Situational interviews or Behavioral interviews are the vague, mysterious and confusing interview questions that get thrown at you when you are trying to get the best management consulting (including the top tier strategy consulting firms) and investment banking jobs. Or for that matter MBA interviews as well. They make you feel that the tough technical questions you got for your first few jobs were so much easier in comparison. At least there was a right or wrong answer to them, and after the interview you’d know if you fared well or not. With situational interviews, most candidates are unsure of how their performance will be judged by their future boss.
What are Situational / Behavioral interview questions?
These are questions designed to probe into your behavioral / thought process. These questions allow the interviewer to find out how you have dealt with (or would deal with) certain situations at work or outside. It gives the recruiter an insight into your personality and your working style. The questions could be in the area of inter-personal skills, analytical ability, capacity to work under stress, problem solving, multi-tasking skills or cover many other facets.
Why do companies ask situational / behavioral interview questions?
Your resume contains a listing of all the important milestones and achievements that you’d like your future employer to know. But that little document does not allow the recruiter to judge what challenges you faced while working towards those milestones. They can also extrapolate these inputs to get a feel for how you would perform when you are faced with new challenges that your previous job hasn’t allowed you to tackle.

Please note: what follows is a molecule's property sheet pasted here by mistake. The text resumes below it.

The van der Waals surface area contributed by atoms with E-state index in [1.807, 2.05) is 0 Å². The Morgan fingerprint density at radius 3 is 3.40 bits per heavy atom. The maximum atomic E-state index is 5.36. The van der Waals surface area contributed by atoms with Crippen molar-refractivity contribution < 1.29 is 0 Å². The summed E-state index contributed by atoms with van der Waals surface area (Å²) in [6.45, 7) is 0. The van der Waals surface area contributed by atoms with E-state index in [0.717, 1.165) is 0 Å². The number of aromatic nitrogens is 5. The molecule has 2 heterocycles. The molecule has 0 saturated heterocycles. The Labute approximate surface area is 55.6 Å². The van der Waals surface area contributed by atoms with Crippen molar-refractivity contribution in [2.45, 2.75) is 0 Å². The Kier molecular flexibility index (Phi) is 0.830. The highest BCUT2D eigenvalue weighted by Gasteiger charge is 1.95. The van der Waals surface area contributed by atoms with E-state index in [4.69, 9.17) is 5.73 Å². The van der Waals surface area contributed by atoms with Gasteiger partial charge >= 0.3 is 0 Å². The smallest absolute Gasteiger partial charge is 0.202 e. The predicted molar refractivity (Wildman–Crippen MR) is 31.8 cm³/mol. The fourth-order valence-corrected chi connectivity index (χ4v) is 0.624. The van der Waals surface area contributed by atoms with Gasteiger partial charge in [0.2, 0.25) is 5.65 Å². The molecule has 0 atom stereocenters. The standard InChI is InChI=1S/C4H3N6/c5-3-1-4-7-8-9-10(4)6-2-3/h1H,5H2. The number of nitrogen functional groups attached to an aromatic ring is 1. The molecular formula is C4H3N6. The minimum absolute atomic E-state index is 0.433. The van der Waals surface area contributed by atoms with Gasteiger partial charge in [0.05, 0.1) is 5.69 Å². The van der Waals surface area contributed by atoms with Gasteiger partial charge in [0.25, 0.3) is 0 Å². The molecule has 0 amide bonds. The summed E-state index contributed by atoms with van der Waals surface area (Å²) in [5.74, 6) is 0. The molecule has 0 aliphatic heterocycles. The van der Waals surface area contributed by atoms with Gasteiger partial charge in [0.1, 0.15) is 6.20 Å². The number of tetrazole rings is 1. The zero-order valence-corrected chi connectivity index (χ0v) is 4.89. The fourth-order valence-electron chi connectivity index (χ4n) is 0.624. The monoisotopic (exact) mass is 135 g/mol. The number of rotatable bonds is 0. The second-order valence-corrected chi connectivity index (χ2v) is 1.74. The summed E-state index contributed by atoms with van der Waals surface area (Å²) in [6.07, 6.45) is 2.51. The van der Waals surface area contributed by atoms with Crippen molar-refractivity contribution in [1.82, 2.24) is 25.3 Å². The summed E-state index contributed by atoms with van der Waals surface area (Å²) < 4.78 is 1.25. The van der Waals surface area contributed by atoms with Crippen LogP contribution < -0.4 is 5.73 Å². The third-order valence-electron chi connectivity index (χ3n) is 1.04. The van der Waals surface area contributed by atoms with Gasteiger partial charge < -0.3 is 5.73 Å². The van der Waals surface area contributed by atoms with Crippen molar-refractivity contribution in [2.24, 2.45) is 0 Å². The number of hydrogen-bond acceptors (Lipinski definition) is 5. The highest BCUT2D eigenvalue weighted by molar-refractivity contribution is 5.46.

How to answer situational / Behavioral interview questions?
For each question that you encounter, before impatiently jumping into an answer, ask yourself these additional questions:
– What is the interviewer really trying to get out of this question?
– What kind of skills would I need to talk about to convince the recruiter that I have what it takes to be successful in the new role (just like I was in the previous ones)?
– How can I answer this question with concrete evidence, rather than offering vague and diplomatic responses?
Sample situational interview questions
Here’s are some examples of behavioral interview questions. Think about how you would structure your answer to each of these using the 3 sub-question approach.
– Can you think of a situation where you had a conflict with a difficult colleague? How did you deal with the situation?
– Did you ever face a situation where you had to motivate yourself to accomplish something?
– Were you criticised at work? Why? How did you react?
– Describe a situation where you failed to deliver. How did you deal with it?
– Have you faced a situation where the majority was in favour of a certain decision and you were not convinced about it? What did you do in that situation?
– Give us an example of a situation where you had to take a decision based on very little (or too much) data.
– How did you manage to achieve work-life balance in your previous jobs?
– Have there been situations where you had to come up with an unconventional approach to solve a problem?
– Was there a time when you were faced with too many tasks with stringent deadlines, where each was as important as the other?
– Can you think of examples where you used non-technical skills to make an impact on your organisation?
Any other tricky ones you can think of? If you have doubts about tackling any of these, post a comment and we’ll share our thoughts.
– Difficult MBA interview questions and answer tips for some tough, tricky and hard ones
– Job interview tips for international MBA students
– My horrifying and stressful MBA interview experience
– Read how to answer a typical and common interview question, “Tell me about yourself”, here and here.